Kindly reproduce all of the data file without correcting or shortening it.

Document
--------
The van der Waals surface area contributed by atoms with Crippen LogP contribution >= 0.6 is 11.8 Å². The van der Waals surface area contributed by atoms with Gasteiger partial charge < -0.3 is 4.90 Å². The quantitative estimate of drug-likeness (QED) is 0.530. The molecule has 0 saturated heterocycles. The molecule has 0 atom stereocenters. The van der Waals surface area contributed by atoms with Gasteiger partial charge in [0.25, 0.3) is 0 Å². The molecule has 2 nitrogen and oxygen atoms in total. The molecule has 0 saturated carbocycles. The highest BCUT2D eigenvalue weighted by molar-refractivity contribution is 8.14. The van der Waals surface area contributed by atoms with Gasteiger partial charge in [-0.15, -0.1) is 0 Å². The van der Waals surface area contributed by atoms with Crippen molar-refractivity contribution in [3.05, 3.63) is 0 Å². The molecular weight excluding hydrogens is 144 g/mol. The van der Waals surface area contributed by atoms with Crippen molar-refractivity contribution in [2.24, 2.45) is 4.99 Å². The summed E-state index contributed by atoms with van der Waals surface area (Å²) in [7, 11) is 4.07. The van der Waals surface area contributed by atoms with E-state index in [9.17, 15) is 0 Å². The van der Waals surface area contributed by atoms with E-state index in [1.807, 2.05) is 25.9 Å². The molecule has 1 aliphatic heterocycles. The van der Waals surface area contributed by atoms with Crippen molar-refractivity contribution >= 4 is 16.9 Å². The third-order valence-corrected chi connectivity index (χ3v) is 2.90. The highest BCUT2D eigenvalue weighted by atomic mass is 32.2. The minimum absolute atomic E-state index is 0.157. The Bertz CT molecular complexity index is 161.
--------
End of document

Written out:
The van der Waals surface area contributed by atoms with Crippen LogP contribution >= 0.6 is 11.8 Å². The van der Waals surface area contributed by atoms with Gasteiger partial charge < -0.3 is 4.90 Å². The quantitative estimate of drug-likeness (QED) is 0.530. The molecule has 0 saturated heterocycles. The molecule has 0 atom stereocenters. The van der Waals surface area contributed by atoms with Gasteiger partial charge in [0.25, 0.3) is 0 Å². The molecule has 2 nitrogen and oxygen atoms in total. The molecule has 0 saturated carbocycles. The highest BCUT2D eigenvalue weighted by molar-refractivity contribution is 8.14. The van der Waals surface area contributed by atoms with Gasteiger partial charge in [-0.15, -0.1) is 0 Å². The van der Waals surface area contributed by atoms with Crippen molar-refractivity contribution in [3.05, 3.63) is 0 Å². The molecular weight excluding hydrogens is 144 g/mol. The van der Waals surface area contributed by atoms with Crippen molar-refractivity contribution in [2.24, 2.45) is 4.99 Å². The summed E-state index contributed by atoms with van der Waals surface area (Å²) in [7, 11) is 4.07. The van der Waals surface area contributed by atoms with E-state index in [9.17, 15) is 0 Å². The van der Waals surface area contributed by atoms with E-state index in [1.807, 2.05) is 25.9 Å². The molecule has 1 aliphatic heterocycles. The van der Waals surface area contributed by atoms with Crippen molar-refractivity contribution >= 4 is 16.9 Å². The third-order valence-corrected chi connectivity index (χ3v) is 2.90. The highest BCUT2D eigenvalue weighted by atomic mass is 32.2. The minimum absolute atomic E-state index is 0.157. The Bertz CT molecular complexity index is 161.